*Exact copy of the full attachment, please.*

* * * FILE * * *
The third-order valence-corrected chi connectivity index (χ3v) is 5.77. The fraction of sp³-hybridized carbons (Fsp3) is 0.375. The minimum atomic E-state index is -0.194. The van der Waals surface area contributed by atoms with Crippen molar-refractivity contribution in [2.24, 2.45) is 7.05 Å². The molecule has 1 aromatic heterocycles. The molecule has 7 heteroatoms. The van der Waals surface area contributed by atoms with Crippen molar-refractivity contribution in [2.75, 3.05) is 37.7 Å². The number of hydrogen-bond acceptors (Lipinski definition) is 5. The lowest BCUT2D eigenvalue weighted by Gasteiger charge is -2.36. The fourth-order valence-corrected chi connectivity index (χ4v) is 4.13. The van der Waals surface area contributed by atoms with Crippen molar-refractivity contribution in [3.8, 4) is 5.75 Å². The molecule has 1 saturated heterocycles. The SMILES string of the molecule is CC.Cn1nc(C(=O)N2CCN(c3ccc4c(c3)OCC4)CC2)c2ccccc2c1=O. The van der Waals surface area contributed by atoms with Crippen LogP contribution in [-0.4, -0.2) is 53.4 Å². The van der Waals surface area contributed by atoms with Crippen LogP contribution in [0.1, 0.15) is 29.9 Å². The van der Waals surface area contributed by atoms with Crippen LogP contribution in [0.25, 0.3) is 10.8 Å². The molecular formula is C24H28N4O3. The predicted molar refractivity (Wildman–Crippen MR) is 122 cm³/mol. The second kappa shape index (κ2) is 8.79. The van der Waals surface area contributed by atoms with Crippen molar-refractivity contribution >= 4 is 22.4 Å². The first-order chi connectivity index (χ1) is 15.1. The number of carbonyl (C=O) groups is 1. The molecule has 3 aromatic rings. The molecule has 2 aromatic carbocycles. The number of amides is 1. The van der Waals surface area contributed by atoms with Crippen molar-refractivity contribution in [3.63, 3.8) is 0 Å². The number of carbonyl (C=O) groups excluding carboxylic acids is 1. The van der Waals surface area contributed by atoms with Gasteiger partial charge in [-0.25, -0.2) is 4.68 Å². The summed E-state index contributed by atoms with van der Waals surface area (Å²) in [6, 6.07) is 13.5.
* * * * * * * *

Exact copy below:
The third-order valence-corrected chi connectivity index (χ3v) is 5.77. The fraction of sp³-hybridized carbons (Fsp3) is 0.375. The minimum atomic E-state index is -0.194. The van der Waals surface area contributed by atoms with Crippen molar-refractivity contribution in [2.24, 2.45) is 7.05 Å². The molecule has 1 aromatic heterocycles. The molecule has 7 heteroatoms. The van der Waals surface area contributed by atoms with Crippen molar-refractivity contribution in [2.75, 3.05) is 37.7 Å². The number of hydrogen-bond acceptors (Lipinski definition) is 5. The lowest BCUT2D eigenvalue weighted by Gasteiger charge is -2.36. The fourth-order valence-corrected chi connectivity index (χ4v) is 4.13. The van der Waals surface area contributed by atoms with Crippen molar-refractivity contribution in [3.8, 4) is 5.75 Å². The molecule has 1 saturated heterocycles. The SMILES string of the molecule is CC.Cn1nc(C(=O)N2CCN(c3ccc4c(c3)OCC4)CC2)c2ccccc2c1=O. The van der Waals surface area contributed by atoms with Crippen LogP contribution in [-0.4, -0.2) is 53.4 Å². The van der Waals surface area contributed by atoms with Crippen LogP contribution in [0.1, 0.15) is 29.9 Å². The van der Waals surface area contributed by atoms with Crippen LogP contribution in [0.25, 0.3) is 10.8 Å². The molecular formula is C24H28N4O3. The predicted molar refractivity (Wildman–Crippen MR) is 122 cm³/mol. The second kappa shape index (κ2) is 8.79. The van der Waals surface area contributed by atoms with Crippen molar-refractivity contribution >= 4 is 22.4 Å². The first-order chi connectivity index (χ1) is 15.1. The number of carbonyl (C=O) groups is 1. The molecule has 3 aromatic rings. The molecule has 2 aromatic carbocycles. The number of amides is 1. The van der Waals surface area contributed by atoms with Crippen molar-refractivity contribution in [3.63, 3.8) is 0 Å². The number of carbonyl (C=O) groups excluding carboxylic acids is 1. The van der Waals surface area contributed by atoms with Gasteiger partial charge in [-0.25, -0.2) is 4.68 Å². The summed E-state index contributed by atoms with van der Waals surface area (Å²) in [6, 6.07) is 13.5.